A panel of experts in countering extremism met last week in Doha at the Qatar International Academy for Security Studies in an effort to share the security secrets that have worked in their own neighborhoods.
Among them was Stephen White, who served for 26 years as a senior police officer in the UK. He describes himself as just another teenager growing up on the streets of Belfast in 1969, when, he says, the Irish Republican Army tried to kill his father.
"When I came home one night (with my long hair and jeans), there was intelligence that my father was going to be killed. A short time after that, my mother, who was just an ordinary housewife, was caught in a series of bombings," White said. His mother survived, but the images of violence and terrorism had made their impression.
"I had school friends murdered. I had friends who joined paramilitary organizations," said White, now a vice president at the Soufan Group. "When you're a young kid, 14, 15, and there's mayhem and blood being spilled, it's almost accepted."
White teamed up with Kieran McEvoy, who wrote a book about paramilitary imprisonment in Northern Ireland, to present a paper on the success of community engagement programs in countering extremist behavior in a place that once understood it best.
"I've known Kieran for quite some time," White said. "I've had certain responsibilities as a chief police officer here in Northern Ireland. I was in charge of community policing. He was transitioning prisoners who were about to be released under the Good Friday Agreement. We were on opposite sides of the coin, but we actually came to the same conclusions, but it's not always straightforward."
The conclusions were that involving the entire community in the process was the only chance of success. It's the holistic approach of keeping your neighbors down the street from becoming tomorrow's extremist actors.
"The big debate now: Is counterterrorism and social integration the same or separate? Is it about tackling inclusion and unemployment, or do we take a more clinical specific approach and look for the signal into those who are being radicalized and put more effort into them?" asked White.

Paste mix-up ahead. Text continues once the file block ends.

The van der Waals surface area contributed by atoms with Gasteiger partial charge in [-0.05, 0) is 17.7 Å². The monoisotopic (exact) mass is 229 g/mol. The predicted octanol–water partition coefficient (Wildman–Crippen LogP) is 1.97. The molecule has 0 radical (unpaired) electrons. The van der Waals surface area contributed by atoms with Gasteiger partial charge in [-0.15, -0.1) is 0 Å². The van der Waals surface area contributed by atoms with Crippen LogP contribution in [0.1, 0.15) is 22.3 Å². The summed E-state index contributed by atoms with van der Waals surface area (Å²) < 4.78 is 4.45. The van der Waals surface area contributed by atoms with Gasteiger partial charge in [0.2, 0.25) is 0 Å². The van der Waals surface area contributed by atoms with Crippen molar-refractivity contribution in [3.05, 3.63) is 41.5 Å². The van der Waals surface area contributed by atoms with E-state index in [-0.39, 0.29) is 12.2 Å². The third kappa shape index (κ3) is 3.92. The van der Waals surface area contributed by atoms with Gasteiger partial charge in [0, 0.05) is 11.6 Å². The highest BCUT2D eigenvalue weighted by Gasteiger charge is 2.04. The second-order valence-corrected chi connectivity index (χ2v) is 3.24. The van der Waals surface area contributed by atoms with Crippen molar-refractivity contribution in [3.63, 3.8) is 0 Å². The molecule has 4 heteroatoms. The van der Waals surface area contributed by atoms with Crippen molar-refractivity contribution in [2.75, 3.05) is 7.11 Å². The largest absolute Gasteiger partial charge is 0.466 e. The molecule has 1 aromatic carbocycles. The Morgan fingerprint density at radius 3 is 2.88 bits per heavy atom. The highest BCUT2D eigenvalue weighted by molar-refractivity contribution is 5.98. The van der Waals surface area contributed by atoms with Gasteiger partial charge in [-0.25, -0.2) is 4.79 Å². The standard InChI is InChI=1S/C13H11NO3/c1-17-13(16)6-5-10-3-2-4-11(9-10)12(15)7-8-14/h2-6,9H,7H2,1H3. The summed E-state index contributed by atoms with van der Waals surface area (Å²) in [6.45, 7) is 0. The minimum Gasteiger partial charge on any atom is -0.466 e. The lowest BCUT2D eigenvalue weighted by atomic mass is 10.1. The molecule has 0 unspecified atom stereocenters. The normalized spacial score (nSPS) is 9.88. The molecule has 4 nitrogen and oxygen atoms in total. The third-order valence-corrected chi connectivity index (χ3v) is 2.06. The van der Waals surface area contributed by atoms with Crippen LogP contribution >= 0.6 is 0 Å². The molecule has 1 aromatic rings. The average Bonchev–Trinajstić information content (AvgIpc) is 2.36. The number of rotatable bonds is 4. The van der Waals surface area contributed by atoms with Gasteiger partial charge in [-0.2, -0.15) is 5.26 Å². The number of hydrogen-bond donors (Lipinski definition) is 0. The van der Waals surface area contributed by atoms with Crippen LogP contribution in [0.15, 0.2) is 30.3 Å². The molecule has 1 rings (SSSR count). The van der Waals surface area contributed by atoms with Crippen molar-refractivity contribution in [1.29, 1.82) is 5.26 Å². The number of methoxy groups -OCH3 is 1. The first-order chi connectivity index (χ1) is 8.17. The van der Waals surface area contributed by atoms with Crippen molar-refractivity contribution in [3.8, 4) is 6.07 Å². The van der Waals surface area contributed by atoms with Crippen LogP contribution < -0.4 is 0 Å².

"There is no cookie-cutter approach," said former FBI Special Agent Ali Soufan, head of the Soufan Group, which works hand in hand with the Qatar International Academy for Security Studies. "There is a critical need for any kind of information sharing in any kind of cross-border operation in order to understand better countering violent extremism matters."
Soufan points to efforts in Singapore, where authorities developed a counterextremism program that included the formation of a leadership council made up of local religious leaders, social services workers, mental health professionals and psychologists.
"There are other ways of dealing with this," Soufan said. "They sit in their mother's basement watching these videos and radical sites, and they feel like they need to do something. If you build tools in the community where you can take these guys and put them through some program where they can be disengaged, there are programs around the world where they do these things. But you know we need to figure out a way to handle individuals like these with the help of the community."
The Homeland Security Committee staff report is formalizing that sentiment by calling on the government to adopt a "whole of society approach to countering violent Islamist radicalization that includes how to facilitate community intervention by family, friends, and community and religious leaders supported by federal, state, and local government resources."
It might give local communities a "how-to" book of their own.